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June 2014

An exploration of sexual desire and sexual activities of women with psychosis.

Community Ment Health J 2015 Feb 27;51(2):229-38. Epub 2014 Jul 27.

Service of General Psychiatry, Department of Mental Health and Psychiatry, University Hospitals of Geneva, Secteur Eaux-Vives, Rue du 31-Décembre 8, 1207, Geneva, Switzerland,

Sexual disturbances in patients with severe mental disorders can be related to medication, to psychological issues such as self-stigma and anhedonia, but also to the social context. This research aims to gain knowledge of desire and sexual practices in women suffering from schizophrenia. Women outpatients suffering from schizophrenia were compared with healthy women. Contrary to previous research, women with schizophrenia featured dyadic and individual desire similar to women of comparable age. Yet, only half of women with psychosis had sexual practice, either alone or with a partner. They were less satisfied with their activity, both in terms of function and psychological issues such as sexual self-esteem. Keeping into account the fact that most clinicians avoid this topic, this finding underscores the stigmatization these women suffer from, which prevents the opportunity of a possible improvement in this important interpersonal domain.
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http://dx.doi.org/10.1007/s10597-014-9768-xDOI Listing
February 2015

Missed opportunities for diagnosis of female genital mutilation.

Int J Gynaecol Obstet 2014 Jun 5;125(3):256-60. Epub 2014 Mar 5.

Department of Gynecology and Obstetrics, University Hospitals of Geneva, Geneva, Switzerland.

Objective: To investigate missed opportunities for diagnosing female genital mutilation (FGM) at an obstetrics and gynecology (OB/GYN) department in Switzerland.

Methods: In a retrospective study, we included 129 consecutive women with FGM who attended the FGM outpatient clinic at the Department of Gynecology and Obstetrics at the University Hospitals of Geneva between 2010 and 2012. The medical files of all women who had undergone at least 1 previous gynecologic exam performed by an OB/GYN doctor or a midwife at the study institution were reviewed. The type of FGM reported in the files was considered correct if it corresponded to that reported by the specialized gynecologist at the FGM clinic, according to WHO classification.

Results: In 48 (37.2%) cases, FGM was not mentioned in the medical file. In 34 (26.4%) women, the diagnosis was correct. FGM was identified but erroneously classified in 28 (21.7%) cases. There were no factors (women's characteristics or FGM type) associated with missed diagnosis.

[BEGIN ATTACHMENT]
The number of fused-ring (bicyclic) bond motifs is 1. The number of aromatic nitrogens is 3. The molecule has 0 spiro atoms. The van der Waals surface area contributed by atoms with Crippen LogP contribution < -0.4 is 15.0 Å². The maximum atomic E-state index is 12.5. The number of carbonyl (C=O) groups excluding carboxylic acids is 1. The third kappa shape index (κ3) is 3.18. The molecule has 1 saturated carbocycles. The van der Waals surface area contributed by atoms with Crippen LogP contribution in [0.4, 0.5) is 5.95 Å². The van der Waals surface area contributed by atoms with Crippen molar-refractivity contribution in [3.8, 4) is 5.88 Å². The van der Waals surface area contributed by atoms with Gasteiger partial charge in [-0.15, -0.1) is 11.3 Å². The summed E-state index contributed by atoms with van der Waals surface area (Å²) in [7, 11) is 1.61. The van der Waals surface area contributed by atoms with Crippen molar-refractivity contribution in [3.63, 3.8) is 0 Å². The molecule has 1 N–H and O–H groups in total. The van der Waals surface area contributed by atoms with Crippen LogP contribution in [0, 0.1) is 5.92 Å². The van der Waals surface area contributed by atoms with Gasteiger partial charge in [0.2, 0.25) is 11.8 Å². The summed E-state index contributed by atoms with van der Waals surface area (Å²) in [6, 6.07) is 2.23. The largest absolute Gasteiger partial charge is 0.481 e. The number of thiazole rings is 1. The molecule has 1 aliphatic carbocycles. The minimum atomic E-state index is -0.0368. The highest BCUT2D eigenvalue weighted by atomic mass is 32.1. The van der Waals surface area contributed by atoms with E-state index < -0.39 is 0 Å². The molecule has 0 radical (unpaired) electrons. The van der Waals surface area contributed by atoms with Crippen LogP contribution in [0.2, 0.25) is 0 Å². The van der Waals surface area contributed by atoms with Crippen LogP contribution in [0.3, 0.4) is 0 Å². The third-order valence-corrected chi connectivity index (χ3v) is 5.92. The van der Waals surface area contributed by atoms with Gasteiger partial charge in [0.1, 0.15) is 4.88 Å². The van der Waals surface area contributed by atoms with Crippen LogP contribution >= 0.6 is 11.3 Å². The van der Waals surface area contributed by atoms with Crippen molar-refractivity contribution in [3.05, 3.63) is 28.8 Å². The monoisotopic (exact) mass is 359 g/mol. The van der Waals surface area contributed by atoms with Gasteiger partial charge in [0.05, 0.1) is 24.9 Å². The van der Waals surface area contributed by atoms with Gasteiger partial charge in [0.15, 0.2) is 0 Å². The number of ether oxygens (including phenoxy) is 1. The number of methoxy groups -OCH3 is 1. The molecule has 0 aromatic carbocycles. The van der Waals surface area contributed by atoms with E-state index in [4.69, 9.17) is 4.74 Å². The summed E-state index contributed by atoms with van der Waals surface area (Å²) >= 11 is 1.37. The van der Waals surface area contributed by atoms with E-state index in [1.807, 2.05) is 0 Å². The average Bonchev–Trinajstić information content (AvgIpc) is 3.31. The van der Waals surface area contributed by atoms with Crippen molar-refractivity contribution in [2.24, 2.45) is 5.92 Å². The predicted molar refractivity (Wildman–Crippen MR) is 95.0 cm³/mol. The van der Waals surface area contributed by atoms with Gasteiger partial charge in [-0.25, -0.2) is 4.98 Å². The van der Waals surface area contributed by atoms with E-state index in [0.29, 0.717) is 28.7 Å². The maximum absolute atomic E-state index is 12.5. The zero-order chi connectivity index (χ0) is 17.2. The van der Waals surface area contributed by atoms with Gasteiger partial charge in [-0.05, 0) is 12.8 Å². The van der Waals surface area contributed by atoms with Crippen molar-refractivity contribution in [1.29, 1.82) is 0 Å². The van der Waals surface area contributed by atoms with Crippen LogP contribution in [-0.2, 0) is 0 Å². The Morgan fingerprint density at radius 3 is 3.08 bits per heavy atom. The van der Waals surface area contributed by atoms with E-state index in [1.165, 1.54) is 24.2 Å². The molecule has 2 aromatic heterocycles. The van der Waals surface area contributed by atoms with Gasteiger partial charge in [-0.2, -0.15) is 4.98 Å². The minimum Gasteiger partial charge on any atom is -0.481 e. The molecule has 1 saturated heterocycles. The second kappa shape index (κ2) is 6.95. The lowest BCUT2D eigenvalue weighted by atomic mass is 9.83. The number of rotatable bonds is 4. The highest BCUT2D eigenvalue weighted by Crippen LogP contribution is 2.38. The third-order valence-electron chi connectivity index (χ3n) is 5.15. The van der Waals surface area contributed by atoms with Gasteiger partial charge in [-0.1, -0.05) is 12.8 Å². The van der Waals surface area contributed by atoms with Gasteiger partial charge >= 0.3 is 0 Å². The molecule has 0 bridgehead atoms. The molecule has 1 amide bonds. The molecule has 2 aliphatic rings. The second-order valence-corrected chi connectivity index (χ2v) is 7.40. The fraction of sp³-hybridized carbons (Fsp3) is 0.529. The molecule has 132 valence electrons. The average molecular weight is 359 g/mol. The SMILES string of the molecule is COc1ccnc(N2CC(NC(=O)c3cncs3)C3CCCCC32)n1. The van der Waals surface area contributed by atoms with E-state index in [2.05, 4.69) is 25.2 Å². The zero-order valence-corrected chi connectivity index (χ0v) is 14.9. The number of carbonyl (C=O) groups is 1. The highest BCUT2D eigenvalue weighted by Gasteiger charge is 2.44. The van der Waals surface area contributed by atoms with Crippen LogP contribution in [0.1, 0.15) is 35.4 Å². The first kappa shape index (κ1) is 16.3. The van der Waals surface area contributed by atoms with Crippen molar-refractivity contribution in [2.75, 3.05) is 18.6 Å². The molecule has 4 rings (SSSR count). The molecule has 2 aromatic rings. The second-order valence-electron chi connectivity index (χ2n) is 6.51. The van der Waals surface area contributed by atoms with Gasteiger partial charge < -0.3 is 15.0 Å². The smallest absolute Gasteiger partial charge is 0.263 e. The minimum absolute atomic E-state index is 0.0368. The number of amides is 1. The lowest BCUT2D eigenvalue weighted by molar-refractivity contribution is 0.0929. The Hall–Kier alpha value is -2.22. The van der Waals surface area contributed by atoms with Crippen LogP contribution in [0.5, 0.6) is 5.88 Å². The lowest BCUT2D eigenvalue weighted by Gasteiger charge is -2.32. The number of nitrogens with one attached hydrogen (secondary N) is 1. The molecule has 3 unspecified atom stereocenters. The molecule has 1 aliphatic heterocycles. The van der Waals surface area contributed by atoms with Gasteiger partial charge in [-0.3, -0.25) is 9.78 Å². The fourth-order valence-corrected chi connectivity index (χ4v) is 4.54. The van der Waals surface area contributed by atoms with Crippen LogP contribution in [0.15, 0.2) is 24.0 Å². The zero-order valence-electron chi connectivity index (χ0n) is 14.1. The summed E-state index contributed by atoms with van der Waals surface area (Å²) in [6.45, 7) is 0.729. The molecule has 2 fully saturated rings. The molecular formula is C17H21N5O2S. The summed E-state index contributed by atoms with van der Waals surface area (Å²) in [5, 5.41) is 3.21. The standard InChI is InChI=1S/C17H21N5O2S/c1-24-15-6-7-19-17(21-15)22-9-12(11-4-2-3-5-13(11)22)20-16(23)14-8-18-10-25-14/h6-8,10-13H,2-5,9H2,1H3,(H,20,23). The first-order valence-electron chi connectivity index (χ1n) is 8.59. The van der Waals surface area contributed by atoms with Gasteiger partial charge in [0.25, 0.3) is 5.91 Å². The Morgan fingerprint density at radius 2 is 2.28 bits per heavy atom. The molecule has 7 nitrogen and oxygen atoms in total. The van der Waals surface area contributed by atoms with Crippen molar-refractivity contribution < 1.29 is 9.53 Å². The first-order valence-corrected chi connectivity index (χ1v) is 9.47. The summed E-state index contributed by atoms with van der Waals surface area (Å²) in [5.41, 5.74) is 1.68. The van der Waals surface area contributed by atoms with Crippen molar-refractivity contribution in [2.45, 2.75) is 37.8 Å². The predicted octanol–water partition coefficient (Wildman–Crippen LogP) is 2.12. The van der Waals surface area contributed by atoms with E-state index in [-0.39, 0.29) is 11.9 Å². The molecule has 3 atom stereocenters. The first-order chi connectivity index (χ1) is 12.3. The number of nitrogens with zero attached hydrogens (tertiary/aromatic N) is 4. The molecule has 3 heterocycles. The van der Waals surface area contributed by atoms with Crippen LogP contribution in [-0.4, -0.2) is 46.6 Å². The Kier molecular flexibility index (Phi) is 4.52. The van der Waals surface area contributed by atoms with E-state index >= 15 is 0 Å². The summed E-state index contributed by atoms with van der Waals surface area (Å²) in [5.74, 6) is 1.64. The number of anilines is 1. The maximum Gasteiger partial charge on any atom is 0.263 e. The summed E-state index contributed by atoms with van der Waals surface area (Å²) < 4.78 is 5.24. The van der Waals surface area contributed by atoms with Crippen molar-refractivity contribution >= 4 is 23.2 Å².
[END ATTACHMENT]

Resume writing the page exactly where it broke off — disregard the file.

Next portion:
Conclusion: Opportunities to identify FGM are frequently missed. Measures should be taken to improve FGM diagnosis and care.
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http://dx.doi.org/10.1016/j.ijgo.2013.11.016DOI Listing
June 2014

[Contraception and bone health in adolescence].

Rev Med Suisse 2012 Oct;8(359):2007-8, 2010

Service de gynécologie, Département de gynécologie et obstétrique, HUG, 1211 Genève 14.

Adolescents' access to contraception has improved and indication for their use have been extended beyond pregnancy prevention. For adolescents, this implies the use of hormonal contraception before the accrual of peak bone mass. Sexual hormones, notably estrogens, play a major role in skeletal development, growth and acquisition of maximal bone mass density (BMD). This article will review different contraceptive methods and their impact on BMD, with particular attention to low-dose pills and medroxyprogesterone acetate, both of which seem to alter peak bone mass acquisition. Nevertheless, benefits from appropriate contraception should be weighed against safety concerns, and recommended on an individual basis.
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October 2012

[Gynecology/Obstetrics. Magnesium sulfate for fetal neuroprotection in preterm delivery. Latest advances in contraception.].

Rev Med Suisse 2011 Jan;7(278):117-20

Département de gynécologie et d'obstétrique, HUG, Genève.

Morbidity of neonates born before 32 weeks remains significant. Cerebral palsy is found in up to 8 to 10% of survivors. Three randomized controlled trials evaluated the effectiveness of magnesium sulphate given to mothers with a risk of imminent very preterm delivery to prevent perinatal death or cerebral palsy in children. These studies suggest a reduction of the risk of cerebral palsy by magnesium sulphate from 6.5% to 4.8% (relative risk 0.71, 95% CI 0.55-0.91). These results remain controversial, but warrant information to the parents and the implementation of treatments protocols for selected cases.